Another alien movie, this one centers on a young couple on their honeymoon at a family cabin during off season. Starring Rose Leslie (Ygritte on Game of Thrones), this one is sexy, scary and at turns, gut churning. A must watch.
Demented. That’s all I can say about this one. Oh, and funny, desperate, tragic, sick. Two down on their luck old friends get pulled into the orbit of a couple who make them do dumb shit for money. How far would you go to make easy cash, especially when you’re in desperate need of some greenbacks? Love this movie.
I know this won’t top anyone else’s list except maybe Bobo from Finding Bigfoot. What I loved is that this is a squatch movie where you actually see Bigfoot – and he’s pissed! Bigfoot has never been more terrifying. Fans of my book Swamp Monster Massacre will know exactly why this is my top flick of the year. Give me angry squatches and I’m yours.
Horror Flix Gone Bad
I’ve often been overheard saying I prefer a bad horror movie to a good non-horror movie. I won’t go so far as to say I’d rather sit down and watch THE COLLECTION over THE GOOD, THE BAD AND THE UGLY, but you get the point. On a side note, I saw an extended version of my favorite spaghetti western, introduced by the late Eli Wallach, about 8 years ago. I even got to meet him before the show. Talk about the most magical night you can have at the movies!
Anyway, if you dig horror, you regularly sift through a lot of stinkers, panning for terror gold. We here at Monster Men Central invited author Jason Brant to wax unpoetic about some of the worst the genre has had to offer. Some are so bad, they must be seen, sometimes enjoyed again and again. And others, well, we’ve warned you.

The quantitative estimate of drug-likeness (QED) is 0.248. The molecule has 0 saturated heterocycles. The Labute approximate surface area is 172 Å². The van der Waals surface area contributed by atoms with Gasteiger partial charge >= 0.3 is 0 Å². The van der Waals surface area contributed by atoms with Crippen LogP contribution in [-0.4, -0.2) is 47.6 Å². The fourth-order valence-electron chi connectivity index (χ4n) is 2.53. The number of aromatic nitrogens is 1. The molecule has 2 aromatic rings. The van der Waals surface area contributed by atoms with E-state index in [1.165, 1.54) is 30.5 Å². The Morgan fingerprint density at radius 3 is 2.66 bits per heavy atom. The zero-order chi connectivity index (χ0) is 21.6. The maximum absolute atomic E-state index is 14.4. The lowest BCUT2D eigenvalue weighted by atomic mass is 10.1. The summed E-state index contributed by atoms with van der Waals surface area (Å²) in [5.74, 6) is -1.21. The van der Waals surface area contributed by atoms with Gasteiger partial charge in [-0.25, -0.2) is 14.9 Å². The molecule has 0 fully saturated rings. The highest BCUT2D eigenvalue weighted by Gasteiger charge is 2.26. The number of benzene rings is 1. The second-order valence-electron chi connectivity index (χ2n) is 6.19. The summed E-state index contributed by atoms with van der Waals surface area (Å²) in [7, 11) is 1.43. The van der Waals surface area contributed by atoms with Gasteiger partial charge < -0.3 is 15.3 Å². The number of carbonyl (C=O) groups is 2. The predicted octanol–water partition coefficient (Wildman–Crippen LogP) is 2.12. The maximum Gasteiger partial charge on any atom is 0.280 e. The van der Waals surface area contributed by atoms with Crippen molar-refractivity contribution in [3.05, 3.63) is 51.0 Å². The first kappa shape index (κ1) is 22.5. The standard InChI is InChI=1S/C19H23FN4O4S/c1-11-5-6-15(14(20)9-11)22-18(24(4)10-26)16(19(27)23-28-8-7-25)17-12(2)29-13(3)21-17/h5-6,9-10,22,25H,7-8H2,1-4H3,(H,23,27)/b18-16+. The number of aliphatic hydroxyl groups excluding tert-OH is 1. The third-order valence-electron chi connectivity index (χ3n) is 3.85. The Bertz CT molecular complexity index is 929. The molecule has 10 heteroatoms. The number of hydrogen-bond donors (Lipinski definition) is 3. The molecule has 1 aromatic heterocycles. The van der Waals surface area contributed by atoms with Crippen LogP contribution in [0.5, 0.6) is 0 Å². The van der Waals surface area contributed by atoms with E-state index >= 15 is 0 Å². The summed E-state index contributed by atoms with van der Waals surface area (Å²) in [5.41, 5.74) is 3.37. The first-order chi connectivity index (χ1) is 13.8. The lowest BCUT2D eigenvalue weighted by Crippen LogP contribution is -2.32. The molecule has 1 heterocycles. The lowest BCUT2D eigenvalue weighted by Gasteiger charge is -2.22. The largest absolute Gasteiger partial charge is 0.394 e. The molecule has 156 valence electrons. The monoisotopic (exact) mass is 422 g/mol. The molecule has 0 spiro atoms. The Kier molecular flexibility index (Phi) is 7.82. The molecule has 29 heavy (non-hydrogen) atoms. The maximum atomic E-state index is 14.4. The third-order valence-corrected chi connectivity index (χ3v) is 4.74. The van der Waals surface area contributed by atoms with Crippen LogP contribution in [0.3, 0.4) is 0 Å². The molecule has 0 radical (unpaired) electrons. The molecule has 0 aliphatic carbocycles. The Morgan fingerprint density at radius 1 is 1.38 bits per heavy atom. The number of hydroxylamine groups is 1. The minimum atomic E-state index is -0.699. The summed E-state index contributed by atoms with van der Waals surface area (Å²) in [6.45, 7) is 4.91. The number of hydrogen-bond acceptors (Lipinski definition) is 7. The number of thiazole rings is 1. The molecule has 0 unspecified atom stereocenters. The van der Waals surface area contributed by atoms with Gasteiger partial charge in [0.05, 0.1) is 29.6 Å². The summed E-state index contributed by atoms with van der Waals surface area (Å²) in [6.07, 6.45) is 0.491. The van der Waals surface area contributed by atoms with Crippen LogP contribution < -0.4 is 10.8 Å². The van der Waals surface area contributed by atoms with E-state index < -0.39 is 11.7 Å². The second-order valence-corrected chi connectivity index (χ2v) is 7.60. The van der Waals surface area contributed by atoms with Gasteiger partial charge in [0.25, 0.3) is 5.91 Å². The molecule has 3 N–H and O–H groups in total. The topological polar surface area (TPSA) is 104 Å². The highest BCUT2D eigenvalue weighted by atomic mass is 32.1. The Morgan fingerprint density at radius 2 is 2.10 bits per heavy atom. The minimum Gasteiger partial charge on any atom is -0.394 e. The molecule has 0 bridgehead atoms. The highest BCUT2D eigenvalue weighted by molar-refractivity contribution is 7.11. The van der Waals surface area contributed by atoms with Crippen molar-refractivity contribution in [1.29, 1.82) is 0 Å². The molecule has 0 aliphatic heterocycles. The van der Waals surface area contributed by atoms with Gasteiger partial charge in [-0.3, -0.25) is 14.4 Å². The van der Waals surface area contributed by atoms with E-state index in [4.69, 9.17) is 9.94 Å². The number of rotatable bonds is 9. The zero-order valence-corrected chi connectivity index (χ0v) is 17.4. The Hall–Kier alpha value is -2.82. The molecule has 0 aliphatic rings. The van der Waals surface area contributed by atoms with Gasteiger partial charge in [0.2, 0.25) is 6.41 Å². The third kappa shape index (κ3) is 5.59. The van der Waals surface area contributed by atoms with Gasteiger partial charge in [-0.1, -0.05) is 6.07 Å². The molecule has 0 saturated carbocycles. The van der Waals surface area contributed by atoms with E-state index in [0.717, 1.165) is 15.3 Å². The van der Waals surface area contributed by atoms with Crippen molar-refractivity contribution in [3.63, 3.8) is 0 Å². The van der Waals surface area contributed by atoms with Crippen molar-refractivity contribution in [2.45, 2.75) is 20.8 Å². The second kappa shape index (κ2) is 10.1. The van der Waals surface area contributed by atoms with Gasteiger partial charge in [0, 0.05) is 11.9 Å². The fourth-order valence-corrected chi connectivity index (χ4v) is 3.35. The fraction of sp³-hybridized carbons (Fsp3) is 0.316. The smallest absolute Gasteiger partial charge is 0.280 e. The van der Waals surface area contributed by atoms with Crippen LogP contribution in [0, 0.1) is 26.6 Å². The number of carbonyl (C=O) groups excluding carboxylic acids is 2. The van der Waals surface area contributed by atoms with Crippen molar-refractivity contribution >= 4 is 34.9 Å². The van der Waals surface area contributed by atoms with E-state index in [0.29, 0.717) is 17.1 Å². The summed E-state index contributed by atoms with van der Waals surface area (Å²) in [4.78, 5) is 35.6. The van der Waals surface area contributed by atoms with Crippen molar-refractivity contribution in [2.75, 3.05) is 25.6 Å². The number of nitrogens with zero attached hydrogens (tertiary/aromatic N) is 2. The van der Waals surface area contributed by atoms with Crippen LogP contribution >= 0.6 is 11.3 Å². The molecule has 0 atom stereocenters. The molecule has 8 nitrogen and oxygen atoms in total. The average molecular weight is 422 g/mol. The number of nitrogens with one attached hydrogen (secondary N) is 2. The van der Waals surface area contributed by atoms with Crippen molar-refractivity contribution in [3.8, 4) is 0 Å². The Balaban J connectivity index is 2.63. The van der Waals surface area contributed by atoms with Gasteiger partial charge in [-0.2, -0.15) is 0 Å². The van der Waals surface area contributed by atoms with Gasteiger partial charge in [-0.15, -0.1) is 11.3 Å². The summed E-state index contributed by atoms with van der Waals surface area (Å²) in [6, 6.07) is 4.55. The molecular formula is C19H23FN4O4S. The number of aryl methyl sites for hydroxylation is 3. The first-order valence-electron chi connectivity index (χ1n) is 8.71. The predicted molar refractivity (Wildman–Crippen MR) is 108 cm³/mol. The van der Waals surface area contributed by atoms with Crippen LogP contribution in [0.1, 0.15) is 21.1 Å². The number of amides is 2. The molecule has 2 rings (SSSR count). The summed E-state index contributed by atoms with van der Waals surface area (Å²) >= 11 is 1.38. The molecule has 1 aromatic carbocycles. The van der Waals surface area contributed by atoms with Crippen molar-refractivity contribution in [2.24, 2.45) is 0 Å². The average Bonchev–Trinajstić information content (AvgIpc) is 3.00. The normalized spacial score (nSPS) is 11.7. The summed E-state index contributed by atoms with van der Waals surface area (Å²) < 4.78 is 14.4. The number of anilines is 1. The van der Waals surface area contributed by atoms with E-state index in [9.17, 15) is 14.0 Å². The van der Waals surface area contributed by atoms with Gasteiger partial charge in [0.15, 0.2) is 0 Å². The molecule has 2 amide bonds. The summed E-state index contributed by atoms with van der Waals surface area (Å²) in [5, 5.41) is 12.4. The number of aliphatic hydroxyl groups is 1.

Finding More Found Footage Films In Time For Turkey Day
Yep, I dropped a lot of F bombs in this post’s title. Before I ramble on, I wanted to say Happy Thanksgiving to you all. If there’s one thing I’m grateful for (actually, there are many), it’s all of you who wander over to my blog and read my books and just keep me going. You are all bad motor scooters and mean go-getters.
I also want to give thanks to fellow author and horror douche (his words, not mine), Jason Brant for being on the Monster Men. We actually shot 2 episodes with Jason because we had such a good time. The first one is all about found footage movies. Just when I thought the subgenre was done, a slew of new flicks flooded the market this year. Jack, Jason and I go through a bunch, telling you which ones to seek out and which to avoid.
As you can see, I found my cowboy hat in the bottom of my closet just before we started filming, much to my wife and daughters’ chagrin. My youngest asked me if I was going to a rodeo, since I was also wearing a flannel shirt and jeans.
Just a quick update on the writing front, my next cryptid novel is in the hands of my beta readers and line editor, aka my sister. As soon as I sent it out, I got to work on a little novella that promises to be a demented ride straight to hell. If all goes well, expect 4 new books in 2015, plus some short stories.
And now I’ll leave you to your turkey and booze and football. Enjoy the long weekend.
They Live!: Re-Examining John Carpenter’s Sci-Fi Epic